• Indigenous peoples in Papua New Guinea

    Indigenous peoples in Papua New Guinea

    Papua New Guinea (PNG), formally the Independent State of Papua New Guinea, is a country in Oceania that encompasses the eastern half of the island of New Guinea and covers an area of 462,840 km2.1 The country’s name comes from “Papou” which, according to the naturalist Alfred Wallace, originates in the Malaysian puwah-puwah or papuwah meaning “frizzy”.2

The Indigenous World 2024: Papua New Guinea

Papua New Guinea (PNG) is a country in Oceania that covers an area of 462,840 km2 and the eastern half of the Island of New Guinea and nearby islands. According to the National Statistics Office, it has a population of approximately 11.78 million across 22 provinces as of 2021.[1] The island of Bougainville, which geographically forms part of the Solomon Islands but politically and administratively falls under PNG, became a self-governing region in 2004. The country’s population has more than 600 cultural backgrounds with over 840 languages spoken.[2] PNG is considered the most culturally and linguistically diverse country in the world.

PNG is rich in natural resources such as gold, copper, silver, oil, gas, and timber, which make up the majority of the nation’s economy. Its key international exports include natural gas, gold, copper, palm oil, nickel, crude petroleum, lumber, refined petroleum, tuna and coffee.[3] The nation is facing many challenges, including an estimated 39.9% of the population living below the poverty line.[4] Further, only an estimated 20.9% of the population has access to electricity.[5] There are also issues around corruption, violence,[6],[7] and environment degradation.[8]

Climate change is significantly affecting PNG, impacting its Indigenous population and the country's development and well-being. The country is facing rising sea levels, coastal and land erosion, saltwater intrusion, coral bleaching, extreme weather events, and health issues, affecting Indigenous communities' lives, livelihoods, food security, health, and culture. Despite these challenges, PNG continues to contribute to global greenhouse gas emissions, primarily from deforestation, land-use change, and the energy sector, with land use, land-use change, and forestry accounting for approximately 70% of its emissions. PNG also emits carbon dioxide from the energy sector, mainly from the combustion of fossil fuels for electricity generation, which accounts for 80% of the total installed electricity capacity.[9]

The Government of PNG was absent from the vote on the UN Declaration on the Rights of Indigenous Peoples (UNDRIP) in September 2007.

The Indigenous Peoples of Papua New Guinea (PNG) are the original inhabitants of the land. We have distinct cultures, histories, and identities. We are often referred to as Papua New Guineans or Papuans but we also have our own ethnic tribal and clan names throughout the 22 provinces. We have a strong connection to our land, which we regard as our source of life, identity, and spirituality. We practise various forms of subsistence farming, hunting, fishing, and gathering, as well as cash crop farming and small-scale mining.

In 2023, the Indigenous Peoples of PNG faced various threats and challenges to our livelihood, rights, and environment.

The Porgera gold mine

As reported in the Indigenous World 2021,[10] Porgera has been on care and maintenance since April 2020 when the government declined to renew its mining lease. Barrick Niugini Limited (BNL) is reported to have spent more than a billion kina (approx. EUR 246 million) on care and maintenance since the mine was closed in 2019.[11] Notably, in 2021, Prime Minister Marape issued a statement stating that Barrick is committed to reopening the mine, and the government – through Kumul Mining Holdings Ltd as a partner – is similarly committed.[12]

The New Porgera Progress Agreement (NPPA), reached in March 2023 and involving Barrick Gold Corporation, the government, and New Porgera Limited, allowed the resumption of operations at the Porgera gold mine with all parties confirming their commitment to reopening the mine at the earliest opportunity, in line with the terms of two other agreements reached in 2022: the Porgera Project Commencement Agreement and the New Porgera Limited Shareholders Agreement.[13] New Porgera Limited's equity, at 51%, is shared by PNG stakeholders, including local landowners and the Enga provincial government. The mine restarted operations on 22 December 2023.[14]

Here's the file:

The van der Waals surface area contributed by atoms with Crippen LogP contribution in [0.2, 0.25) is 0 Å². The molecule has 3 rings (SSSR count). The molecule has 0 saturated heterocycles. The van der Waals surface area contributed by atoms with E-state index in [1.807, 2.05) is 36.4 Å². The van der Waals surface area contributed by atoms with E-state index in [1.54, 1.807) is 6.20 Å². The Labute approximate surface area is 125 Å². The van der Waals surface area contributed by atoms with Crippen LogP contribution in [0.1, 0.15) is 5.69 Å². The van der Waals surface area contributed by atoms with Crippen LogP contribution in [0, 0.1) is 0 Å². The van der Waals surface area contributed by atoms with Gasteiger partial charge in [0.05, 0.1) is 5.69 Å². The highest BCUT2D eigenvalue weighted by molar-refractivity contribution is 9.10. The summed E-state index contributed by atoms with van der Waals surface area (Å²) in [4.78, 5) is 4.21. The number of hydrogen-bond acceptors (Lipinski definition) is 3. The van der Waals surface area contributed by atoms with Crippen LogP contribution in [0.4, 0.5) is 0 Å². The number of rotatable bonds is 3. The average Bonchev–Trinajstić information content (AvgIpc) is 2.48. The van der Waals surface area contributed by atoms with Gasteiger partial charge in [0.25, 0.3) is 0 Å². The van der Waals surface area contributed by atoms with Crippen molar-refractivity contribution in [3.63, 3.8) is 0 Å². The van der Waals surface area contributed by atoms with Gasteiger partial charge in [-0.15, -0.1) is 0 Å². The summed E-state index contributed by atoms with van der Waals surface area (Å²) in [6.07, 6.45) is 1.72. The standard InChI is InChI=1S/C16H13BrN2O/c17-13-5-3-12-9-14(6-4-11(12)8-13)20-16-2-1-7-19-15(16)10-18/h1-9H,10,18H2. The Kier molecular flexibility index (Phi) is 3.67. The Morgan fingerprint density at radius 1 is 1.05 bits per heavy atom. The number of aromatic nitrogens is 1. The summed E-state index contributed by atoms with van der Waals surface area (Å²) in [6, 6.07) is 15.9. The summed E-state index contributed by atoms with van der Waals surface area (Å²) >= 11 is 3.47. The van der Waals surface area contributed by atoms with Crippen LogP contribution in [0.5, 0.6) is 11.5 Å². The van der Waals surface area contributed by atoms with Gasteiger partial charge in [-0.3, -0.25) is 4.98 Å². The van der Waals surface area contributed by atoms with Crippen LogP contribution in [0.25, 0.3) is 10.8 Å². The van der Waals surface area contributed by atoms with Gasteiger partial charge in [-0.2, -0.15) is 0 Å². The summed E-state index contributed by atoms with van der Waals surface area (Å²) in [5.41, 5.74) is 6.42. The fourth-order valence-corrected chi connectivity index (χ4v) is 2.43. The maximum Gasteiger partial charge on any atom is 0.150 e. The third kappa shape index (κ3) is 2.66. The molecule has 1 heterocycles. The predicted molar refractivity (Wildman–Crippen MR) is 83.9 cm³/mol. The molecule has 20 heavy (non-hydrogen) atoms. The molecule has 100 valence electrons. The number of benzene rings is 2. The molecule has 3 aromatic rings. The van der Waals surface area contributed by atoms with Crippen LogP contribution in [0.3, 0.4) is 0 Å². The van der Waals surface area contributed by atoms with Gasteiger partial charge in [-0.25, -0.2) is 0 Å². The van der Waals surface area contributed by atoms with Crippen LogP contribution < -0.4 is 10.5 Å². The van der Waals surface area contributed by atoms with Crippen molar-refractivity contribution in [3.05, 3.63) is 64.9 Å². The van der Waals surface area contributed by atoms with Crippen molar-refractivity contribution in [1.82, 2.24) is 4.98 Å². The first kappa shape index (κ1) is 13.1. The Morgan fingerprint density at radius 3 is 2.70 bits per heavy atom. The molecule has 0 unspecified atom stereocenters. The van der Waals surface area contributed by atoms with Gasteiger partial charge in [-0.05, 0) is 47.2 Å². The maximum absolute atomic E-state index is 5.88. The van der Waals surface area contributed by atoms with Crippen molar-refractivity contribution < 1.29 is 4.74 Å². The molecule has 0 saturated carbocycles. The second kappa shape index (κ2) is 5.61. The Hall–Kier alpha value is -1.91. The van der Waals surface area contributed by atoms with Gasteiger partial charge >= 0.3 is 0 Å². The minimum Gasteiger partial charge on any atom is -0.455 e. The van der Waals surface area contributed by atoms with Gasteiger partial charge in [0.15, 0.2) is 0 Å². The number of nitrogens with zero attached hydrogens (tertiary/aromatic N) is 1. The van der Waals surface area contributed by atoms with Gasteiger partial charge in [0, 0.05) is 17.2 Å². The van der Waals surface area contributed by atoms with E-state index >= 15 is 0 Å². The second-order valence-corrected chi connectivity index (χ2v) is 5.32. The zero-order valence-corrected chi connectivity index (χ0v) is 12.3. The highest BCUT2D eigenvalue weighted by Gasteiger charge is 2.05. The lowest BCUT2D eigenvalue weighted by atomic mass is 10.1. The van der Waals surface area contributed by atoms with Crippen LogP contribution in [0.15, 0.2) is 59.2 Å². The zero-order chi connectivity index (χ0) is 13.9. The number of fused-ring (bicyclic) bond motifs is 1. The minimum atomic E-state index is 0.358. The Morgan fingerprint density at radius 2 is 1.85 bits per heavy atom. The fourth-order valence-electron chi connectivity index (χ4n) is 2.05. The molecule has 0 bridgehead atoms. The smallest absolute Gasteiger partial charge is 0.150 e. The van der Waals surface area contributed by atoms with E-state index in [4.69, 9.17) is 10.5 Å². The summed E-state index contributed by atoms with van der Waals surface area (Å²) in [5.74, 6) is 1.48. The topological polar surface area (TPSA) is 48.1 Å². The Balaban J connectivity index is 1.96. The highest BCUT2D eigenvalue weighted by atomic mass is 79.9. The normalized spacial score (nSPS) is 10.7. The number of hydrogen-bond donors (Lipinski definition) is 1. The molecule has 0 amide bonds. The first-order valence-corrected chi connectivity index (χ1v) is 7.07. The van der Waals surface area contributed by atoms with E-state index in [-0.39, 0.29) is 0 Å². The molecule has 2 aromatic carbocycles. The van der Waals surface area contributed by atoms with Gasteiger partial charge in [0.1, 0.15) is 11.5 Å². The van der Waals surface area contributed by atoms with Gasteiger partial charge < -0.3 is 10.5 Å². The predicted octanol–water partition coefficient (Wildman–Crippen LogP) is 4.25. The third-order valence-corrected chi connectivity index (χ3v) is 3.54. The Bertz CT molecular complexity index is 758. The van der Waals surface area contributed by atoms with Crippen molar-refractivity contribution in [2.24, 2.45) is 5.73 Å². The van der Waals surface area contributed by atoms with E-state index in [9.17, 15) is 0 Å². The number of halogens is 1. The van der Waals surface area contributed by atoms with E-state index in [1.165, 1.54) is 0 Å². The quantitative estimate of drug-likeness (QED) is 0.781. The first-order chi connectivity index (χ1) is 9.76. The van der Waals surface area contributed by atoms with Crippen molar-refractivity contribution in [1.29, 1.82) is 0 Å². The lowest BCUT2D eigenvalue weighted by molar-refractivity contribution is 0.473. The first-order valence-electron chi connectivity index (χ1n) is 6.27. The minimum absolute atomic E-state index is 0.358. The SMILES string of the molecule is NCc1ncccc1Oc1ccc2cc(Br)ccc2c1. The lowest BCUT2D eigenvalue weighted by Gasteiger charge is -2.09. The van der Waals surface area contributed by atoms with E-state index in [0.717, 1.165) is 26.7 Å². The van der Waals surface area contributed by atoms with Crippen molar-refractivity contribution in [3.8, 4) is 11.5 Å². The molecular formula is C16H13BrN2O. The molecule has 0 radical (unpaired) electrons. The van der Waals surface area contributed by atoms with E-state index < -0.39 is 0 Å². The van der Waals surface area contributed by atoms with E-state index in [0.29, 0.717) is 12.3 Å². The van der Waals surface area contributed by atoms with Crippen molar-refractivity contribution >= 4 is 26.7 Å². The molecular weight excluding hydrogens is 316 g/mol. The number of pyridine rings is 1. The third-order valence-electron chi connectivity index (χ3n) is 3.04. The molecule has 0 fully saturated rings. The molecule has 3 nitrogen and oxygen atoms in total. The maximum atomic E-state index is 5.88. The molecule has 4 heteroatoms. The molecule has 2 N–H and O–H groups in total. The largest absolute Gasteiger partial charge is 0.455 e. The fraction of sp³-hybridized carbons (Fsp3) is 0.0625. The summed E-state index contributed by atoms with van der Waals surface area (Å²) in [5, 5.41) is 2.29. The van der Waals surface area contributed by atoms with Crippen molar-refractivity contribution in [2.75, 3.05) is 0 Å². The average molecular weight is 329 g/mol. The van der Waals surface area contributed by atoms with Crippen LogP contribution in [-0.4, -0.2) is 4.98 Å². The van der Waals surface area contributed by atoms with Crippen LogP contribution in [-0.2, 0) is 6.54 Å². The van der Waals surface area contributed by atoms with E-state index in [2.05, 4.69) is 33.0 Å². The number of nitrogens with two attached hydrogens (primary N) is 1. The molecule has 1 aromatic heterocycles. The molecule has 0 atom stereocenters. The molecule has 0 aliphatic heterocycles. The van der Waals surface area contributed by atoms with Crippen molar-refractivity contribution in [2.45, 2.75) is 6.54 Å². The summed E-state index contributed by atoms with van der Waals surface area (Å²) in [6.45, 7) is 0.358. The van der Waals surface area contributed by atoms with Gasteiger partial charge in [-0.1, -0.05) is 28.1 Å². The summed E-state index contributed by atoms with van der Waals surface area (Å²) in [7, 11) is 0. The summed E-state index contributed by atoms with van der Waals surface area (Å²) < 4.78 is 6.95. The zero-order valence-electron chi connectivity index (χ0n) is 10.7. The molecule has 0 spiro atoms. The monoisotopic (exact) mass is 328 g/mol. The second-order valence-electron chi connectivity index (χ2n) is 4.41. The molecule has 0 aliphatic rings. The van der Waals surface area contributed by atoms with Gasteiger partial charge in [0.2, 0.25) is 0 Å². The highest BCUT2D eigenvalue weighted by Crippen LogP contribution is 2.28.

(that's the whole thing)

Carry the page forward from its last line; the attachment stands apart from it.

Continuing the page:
However, the unresolved problems and challenges that have resulted from the 30-year operation of the mine continued in 2023. The massive open pit mine[15] remains one of the most controversial mining projects in Papua New Guinea as it has a chequered record of serious human rights violations and environmental damage for the Indigenous Ipili people of Porgera and communities in the Porgera Golden Valley. Despite promises of benefit-sharing and increased ownership of the mine by the government entity, the local communities are concerned that nothing will improve.

Issues that remain unresolved in relation to the mine include: forced evictions; water pollution; disproportionate payment and lack of benefit-sharing; police brutality; extrajudicial killings; sexual violence; physical violence; and a lack of access to justice.[16]

As of the end of 2023, there had been disproportionate efforts and limited progress made to address these issues, nor to initiate proper reconciliation plans for reparations to be provided for victims and the Indigenous communities who have suffered harm.[17]

Bougainville – independence and the Panguna mine

As reported in the Indigenous World 2022,[18] on 7 July 2021, Bougainville's leaders set a deadline of 2027 for obtaining full independence and leaving PNG. In 2019, Bougainville residents voted 97.7% for independence in a referendum under the 2001 peace agreement that set out a roadmap, including the creation of an autonomous government or a referendum by 2020.[19]

As part of that process, in 2023, the Autonomous Bougainville Government (ABG), under the leadership of Ishmael Toroama, laid out a roadmap to increase Bougainville’s economic capacity in order to ensure its independence. Toroama has therefore called for the reopening of the Panguna mine. Chief among the concerns around the mine is the outstanding issue of cleaning up toxic waste from the Panguna site.

On 21 July 2021, after 32 years, Rio Tinto agreed to look into the environmental and human legacy of its gigantic Panguna mine.[20] The Panguna site was once the largest open pit copper mine in the world and it alone accounted for up to 40% of Papua New Guinea's exports. The mine was in full operation from 1972 to 1989, when Rio Tinto closed it as PNG descended into civil war. Despite the ongoing concerns surrounding the mine and its legacy,[21] Toroama has called repeatedly for its use:

The Panguna Mine is a multi-billion-kina resource that has remained dormant for almost 40 years now. Its mineral resources have the potential to transform the lives of Bougainvilleans through high-impact infrastructure development projects and improve and increase the human resource capacity of our people … If the mine could fund Papua New Guinea’s independence, it should rightfully fund Bougainville’s independence and development.[22]